Two income tax issues will be decided in next month’s general election, with one city seeking an increase and another offering to reduce its rate.
In Kent, officials are desperate to replace an 89-year-old Safety Administration Building by using money from a quarter-percent increase. Voters rejected the idea last year, but officials hope some changes to their plans will net a better response this fall.
Meanwhile, in Twinsburg, a $25 million carryover cushion has city officials feeling OK about the possibility that voters will repeal a previous quarter-percent hike that helped the city survive the loss of its largest employer.
Police Chief Michelle Lee and City Manager Dave Ruller welcomed about 50 people to an open house of the city’s safety building last week, hoping to win a few more votes for Issue 4.
The issue differs from last year’s failed attempt in that it has an end date: The city’s tax rate will go back to 2 percent once the new building is paid for.
It would cost about $18 million to replace the current building at Water Street and Haymaker Parkway. The income tax increase would generate about $1.2 million annually for a bond payment. Officials estimate the tax would be needed for about 25 years.
At this point, maintaining the building is more costly than rebuilding, officials have said. Studies have found the structure to be deficient in several areas, including the jail, electrical system, plumbing, fire safety and the heating and air-conditioning systems.
Lt. Jim Prusha said staff took residents on guided tours to show them the “dungeon-like” jail cells that fall below state mandates.
Visitors also had the opportunity to see water-damaged ceilings and the site of a roof cave-in, places where walls have bowed out of place, and how steps and the lack of an elevator keep the building out of compliance with disability laws.
After the tours, Lee and Ruller took questions from the visitors.
“There were some good questions,” Prusha said. “Like, ‘Are there grants available?’ The answer is no.”
The new building would be built next to the current one. That will keep the fire and police departments together on a single campus. The old building then would be demolished and the lot likely used for parking.
Because the tax is on income, officials have made the point that the increase would not affect retirees or seniors on fixed incomes. Those who earn $50,000 annually would pay $125 in additional tax annually.
Voters approved a quarter-percent income tax increase in 2009 to help the city weather the closing of the Chrysler Stamping Plant, where the loss of more than 1,000 jobs cost the city an average of $2.6 million a year.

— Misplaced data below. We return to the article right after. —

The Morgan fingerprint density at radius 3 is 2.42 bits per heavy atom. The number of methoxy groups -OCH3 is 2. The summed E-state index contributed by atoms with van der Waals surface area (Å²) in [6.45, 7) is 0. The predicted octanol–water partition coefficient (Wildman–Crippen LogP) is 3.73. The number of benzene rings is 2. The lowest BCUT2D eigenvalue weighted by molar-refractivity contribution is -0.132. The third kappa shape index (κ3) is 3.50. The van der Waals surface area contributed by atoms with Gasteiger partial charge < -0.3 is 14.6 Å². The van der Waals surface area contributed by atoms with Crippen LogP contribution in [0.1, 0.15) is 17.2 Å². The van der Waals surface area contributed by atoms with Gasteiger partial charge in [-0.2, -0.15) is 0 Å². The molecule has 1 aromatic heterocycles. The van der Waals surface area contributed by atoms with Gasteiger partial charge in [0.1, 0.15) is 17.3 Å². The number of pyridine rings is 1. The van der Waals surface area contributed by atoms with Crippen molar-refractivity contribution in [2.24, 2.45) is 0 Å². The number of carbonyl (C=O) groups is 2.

Going to a 2.25 percent tax gave the city an additional $2.3 million in 2010, $3 million in 2011, $3.24 million last year, and $2.7 million so far this year.
But the city’s coffers hardly felt Chrysler’s departure. Several businesses have expanded or moved into town in the past four years, including the Cleveland Clinic’s Twinsburg Family Health and Surgery Center, with more than 300 jobs.
Verizon Wireless, Windstream Corp., AssuraMed, GE Energy, Rockwell Automation and a new nursing home have added hundreds of new jobs as well. Also, the renovated property of the former Chrysler plant — now called the Cornerstone Business Park — is giving the city a 165-acre canvas for attracting new business.
When the tax question was put to voters, officials said they would give them the option of ending it in four years. The city is not campaigning to keep the tax, and some officials have been vocal with their blessings to end it.
Economic Development Director Larry Finch went on record saying it’s better to have a 2 percent tax rate because its comparable to other communities vying for companies.
Because the city recovered so quickly from Chrysler’s departure, much of the new tax has enabled the city to bulk up its General Fund Reserve balance. It went from $5.7 million in 2009 to $22 million last year.
“Based on the city’s current cash position, I feel confident that the city will be able to sustain a healthy reserve balance for some years as we continue to operate lean,” Finance Director Karen Howse said.
Should the city need financial help again down the road, Howse said, officials have “proven to the community that they can be fiducially trusted and that they do keep their word.”